A team of researchers has spent years studying the universe to find the earliest objects in it and has found the most distant and, therefore, oldest galaxy ever discovered.
An article detailing the discovery was published in this month's Astrophysical Journal Letters, with Adi Zitrin, a NASA postdoctoral scholar in astronomy, and Richard Ellis, a recent retiree of CalTech, describing evidence of a galaxy called EGS8p7, which is over 13.2 billion years old. The universe itself is estimated to be 13.8 billion years old.
EGS8p7 was originally identified earlier this year as a possible candidate for investigation based on data collected by NASA's Hubble Space Telescope.
The researchers then used the multi-object spectrometer for infrared exploration, or MOSFIRE, to determine the redshift of the galaxy. Determining the redshift of a galaxy essentially analyzes the color shift of the light from that galaxy due to the Doppler effect.
Redshift is often used to measure the distance to galaxies, but when looking at extremely early objects, it is difficult to use. Right after the Big Bag, the universe was basically a big mess of charged particles.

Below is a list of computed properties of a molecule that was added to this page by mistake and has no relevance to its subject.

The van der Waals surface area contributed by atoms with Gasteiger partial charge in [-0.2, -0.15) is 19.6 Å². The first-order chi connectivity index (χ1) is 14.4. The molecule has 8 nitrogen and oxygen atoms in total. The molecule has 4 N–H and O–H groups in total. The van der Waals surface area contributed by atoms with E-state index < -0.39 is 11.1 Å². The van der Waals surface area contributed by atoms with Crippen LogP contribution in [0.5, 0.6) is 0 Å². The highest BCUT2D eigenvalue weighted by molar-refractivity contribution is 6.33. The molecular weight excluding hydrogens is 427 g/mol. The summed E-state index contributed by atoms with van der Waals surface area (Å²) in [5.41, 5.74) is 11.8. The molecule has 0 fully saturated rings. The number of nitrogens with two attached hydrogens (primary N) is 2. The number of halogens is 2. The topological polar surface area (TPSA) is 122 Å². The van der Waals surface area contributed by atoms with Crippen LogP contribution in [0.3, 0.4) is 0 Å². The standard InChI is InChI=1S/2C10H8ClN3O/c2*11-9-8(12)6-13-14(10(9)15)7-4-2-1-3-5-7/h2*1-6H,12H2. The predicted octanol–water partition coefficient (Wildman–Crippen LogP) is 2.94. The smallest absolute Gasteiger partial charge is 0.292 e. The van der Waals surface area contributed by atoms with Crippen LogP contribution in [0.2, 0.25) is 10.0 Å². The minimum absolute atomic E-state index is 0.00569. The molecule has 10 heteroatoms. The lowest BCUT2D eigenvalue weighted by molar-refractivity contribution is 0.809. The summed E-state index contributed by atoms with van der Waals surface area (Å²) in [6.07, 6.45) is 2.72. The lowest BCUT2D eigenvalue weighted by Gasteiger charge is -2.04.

Photons were scattered by free electrons and thus the early universe could not transmit light. Within 380,000 years after the Big Bang, the universe had cooled down enough for the free electrons and protons to combine, allowing light to transmit through the universe.
EGS8p7 certainly seems to be extremely old, but researchers were a little confused by some of the light signatures that the galaxy emitted, seeming too bright for the galaxy to be so old. This is because of the fact that in the early universe there was a lot of neutral hydrogen, which absorbed much of the light emitted by things such as stars. It wasn't for around a billion years that light was able to pass.
Theories for the brightness of the galaxy include the hypothesis that EGS8p7 includes a core of extremely hot stars.